[Child of God]: 416.Famous First Lines - Contest.Rain

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2006-06-15 01:34:06
short story
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The air smelled of dank silence and mystery in the early hours of the morning. Oblivious to the surroundings, the figure trudged silently down the dirt road. No colours painted the sky with the dawn, only grey darkness with the promise of a storm, as though a tribute to the storm raging within. Confusion, disbelief and sorrow clouded all coherent thought. The wrinkled clothes clung to the figure, soiled from days of confinement within the four walls that had imprisoned them.

Only hours before the voice of an angel had graced the distraught mother’s ears, a voice that was now silenced forever. Her fingers unconsciously tightened around the crumpled photo in her right hand as the first rain droplets began to fall, though her glazed eyes showed no indication of having noticed. Her eyes saw only the horrors of hours past. Her ears heard only the sounds that would forever haunt her. Her hands felt only the coldness that had replaced the warmth she had only hours before held in hers. What remained of her was vacant and numb, unflinching as the bitter November wind bit at her body while her mind replayed the event over and over.

She sat in the chair, looking on helplessly as the small chest rose and fell unsteadily. Machines beeped around her, but all the young woman could hear was the sound of her daughter’s labored breathing. As the child began to cough, the sounds of the machines increased and began to grow urgent, drawing the attention of numerous others as they rushed into the room.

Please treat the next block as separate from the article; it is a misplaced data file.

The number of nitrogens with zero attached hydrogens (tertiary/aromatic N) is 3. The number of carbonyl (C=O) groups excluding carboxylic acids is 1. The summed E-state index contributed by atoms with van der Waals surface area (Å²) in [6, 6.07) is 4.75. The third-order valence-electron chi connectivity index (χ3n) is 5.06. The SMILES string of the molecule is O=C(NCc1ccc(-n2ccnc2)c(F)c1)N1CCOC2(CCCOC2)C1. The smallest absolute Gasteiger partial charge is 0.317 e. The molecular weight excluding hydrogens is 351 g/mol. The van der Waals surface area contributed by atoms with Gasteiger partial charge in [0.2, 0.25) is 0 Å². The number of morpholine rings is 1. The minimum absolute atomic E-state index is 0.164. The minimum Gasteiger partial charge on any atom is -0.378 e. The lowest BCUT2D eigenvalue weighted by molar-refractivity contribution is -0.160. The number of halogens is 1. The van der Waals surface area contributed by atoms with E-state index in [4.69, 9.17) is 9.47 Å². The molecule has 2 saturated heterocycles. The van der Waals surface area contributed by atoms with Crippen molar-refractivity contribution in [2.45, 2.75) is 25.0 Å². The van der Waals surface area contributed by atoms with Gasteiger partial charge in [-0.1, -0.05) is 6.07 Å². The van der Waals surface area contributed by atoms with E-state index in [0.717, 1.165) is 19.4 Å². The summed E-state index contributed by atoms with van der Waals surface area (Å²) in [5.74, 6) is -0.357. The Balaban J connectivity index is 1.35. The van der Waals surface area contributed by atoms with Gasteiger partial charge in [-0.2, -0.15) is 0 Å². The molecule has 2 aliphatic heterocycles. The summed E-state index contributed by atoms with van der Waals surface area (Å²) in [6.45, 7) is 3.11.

The woman stopped, her mind vaguely registering a bridge ahead. The rain now came down harder and the winds increased.

Standing on the bridge, she looked at her reflection in the river below, placing a hand over her swollen stomach. Fear, doubt and anger surrounded her as she thought of her future or now lack thereof. Left to face this uncertainty alone, despair again began to overtake her.
It wasn’t fair! She was still far too young, still a child herself.

The haze began to clear form her eyes as she stopped onto the bridge. Her red hair whipped around her as low thunder rumbled overhead. Her left hand grasped the side, trembling slightly.

Angry tears rolled down her cheeks as she pounded the railings with her fists, a sob escaping from her lips. What was she going to do? As she looked in to the running waters below, her body moved as if on its own, her mind not registering what she was doing. Vaguely, she noticed water droplets beginning to fall.

Janet stood in the same spot now as she had eight years ago, gazing into the same waters.

‘I don’t want this! I don’t want this life! I don’t want this child!’ She thought vehemently, grasping the railing which was now behind her, aiding to balance her on the tiny ledge of the bridge on which she now stood. The rain began to fall harder as a flash of lightning lit up the sky.

Her hand lay across her now empty stomach, tears once again rolling down her cheeks, the rain once again falling upon her as despair once again filled her heart. In the back of Janet’s mind, she noted how it had been exactly eight years and eight months to the day of her last encounter with this place. Once again, her child brought despair upon her, only this time not in it’s pending birth but subsequent death. Once again, she found her hands gripping the railing behind her, looking down at the rushing waters below as she balanced herself on the tiny ledge.

‘There’s nothing for me anymore. It’s all over.’ The thought almost saddened her, while at the same time relieving her. Now she could end everything that troubled and tormented her. Her family and friends had abandoned her; she could end the pain without inflicting it upon anyone else.

She had done it. She had raised her daughter on her own for almost 9 years. But what did it matter now? These 9 years had been for nothing. Now more than ever, she was utterly alone.

Closing her eyes, she loosened her grip on the rails.